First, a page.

What I’ve Learned Coaching Youth Volleyball


Sydney Janik, Journalist

Volleyball has always been an important part of my life and I’ve loved every minute of playing for six years, even through the ups and downs. But my perspective on it has shifted recently as I’ve started coaching younger kids. This spring marks my third season coaching and my second coaching 5th and 6th graders. Coaching has given me a new and deeper appreciation for the sport and it has made me look at things I’ve learned myself and having to modify them in order to teach it.

Not only has coaching volleyball changed my understanding of the sport but it has shifted my view as a volleyball player. As my mom coaches my high school team, she has always asked me to demonstrate drills or help with small things, but ever since I started coaching I’ve viewed my team differently. Now I can truly help her make lineups and I recognize who plays well together. Coaching has also made me see these things on the teams we go up against, I can more easily spot who their weaker players are and I can gauge hits and tips better than I could before I started coaching. Coaching has made me an immensely better volleyball player, and this is true for others who both play and coach volleyball. I interviewed Josh Burdullis, who has helped me coach this season and whose younger sister plays for me. “Coaching has forced me to break down the fundamental things we do in volleyball like bump, set, spike and serving in a more technical way which I feel like has helped me understand it a bit better,” said Burdullis. “I’ve taught a couple of girls on the team how to overhand serve better and in doing that I have not perfected, but improved my overhand serve significantly.” Coaching has made me learn how to be a better volleyball player, but that isn’t the only thing it has taught me.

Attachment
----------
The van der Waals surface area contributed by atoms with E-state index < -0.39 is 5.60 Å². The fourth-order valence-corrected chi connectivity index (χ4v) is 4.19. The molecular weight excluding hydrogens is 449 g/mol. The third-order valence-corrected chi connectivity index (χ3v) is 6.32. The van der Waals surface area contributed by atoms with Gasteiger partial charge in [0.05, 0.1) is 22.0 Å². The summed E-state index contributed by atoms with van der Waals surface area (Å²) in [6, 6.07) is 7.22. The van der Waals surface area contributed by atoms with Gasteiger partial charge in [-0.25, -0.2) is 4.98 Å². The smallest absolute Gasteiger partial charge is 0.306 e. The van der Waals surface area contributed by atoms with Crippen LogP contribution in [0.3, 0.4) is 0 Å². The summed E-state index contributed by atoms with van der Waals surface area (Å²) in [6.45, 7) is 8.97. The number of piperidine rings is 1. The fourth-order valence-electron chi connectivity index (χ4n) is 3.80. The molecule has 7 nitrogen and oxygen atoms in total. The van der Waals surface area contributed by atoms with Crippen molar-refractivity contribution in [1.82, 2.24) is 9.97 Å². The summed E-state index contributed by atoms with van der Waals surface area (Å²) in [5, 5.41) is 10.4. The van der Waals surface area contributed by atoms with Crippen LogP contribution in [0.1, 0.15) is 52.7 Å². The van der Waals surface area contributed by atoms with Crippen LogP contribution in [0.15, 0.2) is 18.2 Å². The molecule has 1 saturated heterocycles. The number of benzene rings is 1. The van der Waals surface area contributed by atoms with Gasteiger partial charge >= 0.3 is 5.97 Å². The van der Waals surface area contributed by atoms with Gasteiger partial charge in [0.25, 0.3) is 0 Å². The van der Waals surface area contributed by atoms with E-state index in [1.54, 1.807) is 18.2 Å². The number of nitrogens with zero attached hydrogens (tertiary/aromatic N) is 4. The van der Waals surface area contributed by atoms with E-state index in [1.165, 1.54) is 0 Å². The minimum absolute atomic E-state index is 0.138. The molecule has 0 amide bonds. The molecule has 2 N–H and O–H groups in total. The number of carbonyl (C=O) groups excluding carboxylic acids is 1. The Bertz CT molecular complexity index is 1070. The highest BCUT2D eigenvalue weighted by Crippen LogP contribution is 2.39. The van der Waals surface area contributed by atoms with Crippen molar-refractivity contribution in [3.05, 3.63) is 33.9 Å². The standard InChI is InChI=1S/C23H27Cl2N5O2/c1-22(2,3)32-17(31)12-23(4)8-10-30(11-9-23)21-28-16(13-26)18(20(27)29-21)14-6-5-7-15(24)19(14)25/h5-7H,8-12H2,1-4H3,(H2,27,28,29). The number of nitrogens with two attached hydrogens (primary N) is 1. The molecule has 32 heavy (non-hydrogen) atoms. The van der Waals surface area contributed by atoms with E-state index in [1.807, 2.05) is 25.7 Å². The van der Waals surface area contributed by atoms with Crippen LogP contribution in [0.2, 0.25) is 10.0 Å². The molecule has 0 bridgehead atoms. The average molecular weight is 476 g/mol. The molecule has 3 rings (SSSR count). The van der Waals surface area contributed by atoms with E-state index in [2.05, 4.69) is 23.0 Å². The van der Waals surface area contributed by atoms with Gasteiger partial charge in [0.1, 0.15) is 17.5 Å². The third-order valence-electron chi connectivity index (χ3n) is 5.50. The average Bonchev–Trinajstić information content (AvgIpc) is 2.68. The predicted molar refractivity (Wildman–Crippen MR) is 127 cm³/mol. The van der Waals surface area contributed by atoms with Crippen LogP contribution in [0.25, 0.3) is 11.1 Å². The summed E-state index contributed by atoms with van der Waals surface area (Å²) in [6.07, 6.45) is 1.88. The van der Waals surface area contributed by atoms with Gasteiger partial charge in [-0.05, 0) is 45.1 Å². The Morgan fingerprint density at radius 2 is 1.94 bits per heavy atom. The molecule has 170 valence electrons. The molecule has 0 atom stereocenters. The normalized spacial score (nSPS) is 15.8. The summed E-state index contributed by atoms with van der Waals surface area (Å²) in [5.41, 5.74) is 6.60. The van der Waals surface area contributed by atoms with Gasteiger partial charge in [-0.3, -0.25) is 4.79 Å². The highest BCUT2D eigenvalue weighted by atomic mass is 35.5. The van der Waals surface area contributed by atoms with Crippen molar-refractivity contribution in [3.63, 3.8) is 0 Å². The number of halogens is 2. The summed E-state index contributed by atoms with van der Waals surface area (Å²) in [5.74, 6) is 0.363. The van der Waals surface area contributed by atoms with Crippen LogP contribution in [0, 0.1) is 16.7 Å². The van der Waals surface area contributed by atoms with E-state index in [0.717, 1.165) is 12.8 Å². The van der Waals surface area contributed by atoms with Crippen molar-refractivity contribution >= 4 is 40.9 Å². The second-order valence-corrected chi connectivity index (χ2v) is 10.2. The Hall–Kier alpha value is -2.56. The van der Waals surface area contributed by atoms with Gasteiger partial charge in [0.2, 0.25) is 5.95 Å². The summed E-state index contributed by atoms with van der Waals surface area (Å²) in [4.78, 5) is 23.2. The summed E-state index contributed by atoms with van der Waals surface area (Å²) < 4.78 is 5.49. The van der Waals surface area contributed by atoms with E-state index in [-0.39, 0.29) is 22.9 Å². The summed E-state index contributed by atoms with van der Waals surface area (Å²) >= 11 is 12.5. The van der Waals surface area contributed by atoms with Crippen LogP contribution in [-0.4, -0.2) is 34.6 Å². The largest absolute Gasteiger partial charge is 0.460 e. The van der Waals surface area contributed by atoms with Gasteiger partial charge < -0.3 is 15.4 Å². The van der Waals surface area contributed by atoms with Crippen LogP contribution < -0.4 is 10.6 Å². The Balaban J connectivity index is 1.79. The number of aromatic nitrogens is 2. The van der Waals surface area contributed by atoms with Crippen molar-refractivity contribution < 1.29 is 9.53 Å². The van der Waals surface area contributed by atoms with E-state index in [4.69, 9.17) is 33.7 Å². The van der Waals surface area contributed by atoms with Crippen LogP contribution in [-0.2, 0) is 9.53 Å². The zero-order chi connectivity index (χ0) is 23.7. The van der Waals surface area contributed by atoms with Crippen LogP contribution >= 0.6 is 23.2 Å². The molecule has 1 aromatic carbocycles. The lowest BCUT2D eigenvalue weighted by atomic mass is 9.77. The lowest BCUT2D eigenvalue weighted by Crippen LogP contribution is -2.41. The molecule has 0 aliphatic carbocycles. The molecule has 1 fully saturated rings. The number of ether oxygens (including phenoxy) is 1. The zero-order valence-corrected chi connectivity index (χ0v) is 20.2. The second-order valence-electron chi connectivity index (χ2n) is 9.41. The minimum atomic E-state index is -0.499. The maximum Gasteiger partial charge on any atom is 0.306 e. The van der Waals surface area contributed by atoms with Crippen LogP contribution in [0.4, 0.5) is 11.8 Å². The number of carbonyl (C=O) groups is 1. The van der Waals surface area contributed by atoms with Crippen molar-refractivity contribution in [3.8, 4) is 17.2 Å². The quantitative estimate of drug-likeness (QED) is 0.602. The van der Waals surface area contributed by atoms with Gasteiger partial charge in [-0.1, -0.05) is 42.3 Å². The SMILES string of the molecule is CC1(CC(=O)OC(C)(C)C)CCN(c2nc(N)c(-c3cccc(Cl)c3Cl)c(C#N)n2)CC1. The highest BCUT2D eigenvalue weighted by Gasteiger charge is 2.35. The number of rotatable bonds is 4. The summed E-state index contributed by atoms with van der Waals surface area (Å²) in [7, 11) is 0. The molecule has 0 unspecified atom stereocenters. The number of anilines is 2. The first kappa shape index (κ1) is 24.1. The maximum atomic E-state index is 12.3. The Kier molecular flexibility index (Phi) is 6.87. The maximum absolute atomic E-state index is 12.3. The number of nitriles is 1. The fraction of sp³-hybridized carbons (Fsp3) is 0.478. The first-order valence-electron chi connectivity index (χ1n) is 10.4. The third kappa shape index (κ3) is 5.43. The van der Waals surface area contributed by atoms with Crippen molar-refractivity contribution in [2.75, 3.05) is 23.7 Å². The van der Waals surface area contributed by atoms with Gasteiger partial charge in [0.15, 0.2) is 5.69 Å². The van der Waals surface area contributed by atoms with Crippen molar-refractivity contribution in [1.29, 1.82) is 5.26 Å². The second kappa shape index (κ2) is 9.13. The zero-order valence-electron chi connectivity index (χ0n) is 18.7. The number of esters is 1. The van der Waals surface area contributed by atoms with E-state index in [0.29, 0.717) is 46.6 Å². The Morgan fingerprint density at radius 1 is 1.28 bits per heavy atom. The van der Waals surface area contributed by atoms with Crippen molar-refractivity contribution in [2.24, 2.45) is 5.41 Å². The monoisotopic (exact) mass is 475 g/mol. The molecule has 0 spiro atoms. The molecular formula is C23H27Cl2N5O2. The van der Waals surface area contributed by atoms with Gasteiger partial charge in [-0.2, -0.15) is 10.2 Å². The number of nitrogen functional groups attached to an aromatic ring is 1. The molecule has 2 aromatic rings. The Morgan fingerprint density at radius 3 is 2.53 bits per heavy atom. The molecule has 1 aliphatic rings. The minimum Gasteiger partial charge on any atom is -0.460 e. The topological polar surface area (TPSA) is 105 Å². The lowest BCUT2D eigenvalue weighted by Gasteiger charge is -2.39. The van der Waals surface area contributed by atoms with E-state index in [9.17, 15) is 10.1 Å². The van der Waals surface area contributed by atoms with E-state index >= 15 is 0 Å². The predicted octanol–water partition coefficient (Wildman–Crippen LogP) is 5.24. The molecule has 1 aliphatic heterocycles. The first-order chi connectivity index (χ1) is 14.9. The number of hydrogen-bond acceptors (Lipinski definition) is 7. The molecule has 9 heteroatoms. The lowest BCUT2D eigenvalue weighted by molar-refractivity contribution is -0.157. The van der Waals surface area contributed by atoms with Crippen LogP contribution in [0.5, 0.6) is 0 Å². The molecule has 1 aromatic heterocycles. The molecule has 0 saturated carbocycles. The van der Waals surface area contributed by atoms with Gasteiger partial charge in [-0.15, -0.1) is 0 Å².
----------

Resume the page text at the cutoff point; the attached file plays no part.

In coaching volleyball, I’ve had to step up and take a lot of responsibility that I hadn’t before. It has been a learning experience but I believe that it has better prepared me to navigate the world. From difficult parents to managing 10 eleven-year-olds, coaching can be a big undertaking but I believe it has made me a better and more responsible person. I asked my assistant coach, Bernie Del Rosario, what she had learned from coaching volleyball. “My experience with coaching has been very fun, I also learned some new leadership challenges and I got to mentor younger age groups. And so I’ve learned how to be flexible communicating with other people,” said Del Rosario. 

Over my three seasons of coaching volleyball, I believe that I’ve grown as a coach, a player, but mostly as a human being. I’ve coached a few of these girls for all off the seasons I’ve been there and looking back, I can see that I’ve truly come out of my shell with them. I find that I get more involved in their cheers and that I am high energy at practices every week, both of these are things I never would have thought I’d do when I started coaching. Josh Burdullis commented on what his favorite thing coaching this season has been. “My favorite thing about coaching has been just how enthusiastic and energetic they are. With the scrimmages at the end of every practice and watching them really get into it and work together as a team. Being at games and seeing them actually, really be into it, I can tell they really enjoy it which has been the best part for me.” For the girls that I’ve coached my whole career, I feel as if I’ve grown up with them, as they’ve gotten older I’ve become a better person and I credit them and their near constant good energy for all of the growth that I’ve experienced. 

Last week was my last practice with these girls, and I had to leave a bit early due to Senior Sunset but that’s when it truly hit me. I’ll never be able to scrimmage with these girls again, I’ll never get to entertain their antics, and I’ll never run another drill with them again. Maybe I was being more emotional than usual but I found this overwhelming sense of bittersweet sadness come over me, I wanted to stay in that moment and I didn’t want that practice to end because that meant that it was truly over. But I realized that I need to take what I’ve learned on with me and let them go, not entirely, but to point where I can look back and be happy that it happened, rather than sad that it’s over. Coaching these girls has taught me more than I know and I will always be thankful to have had this experience that has changed my life for the better.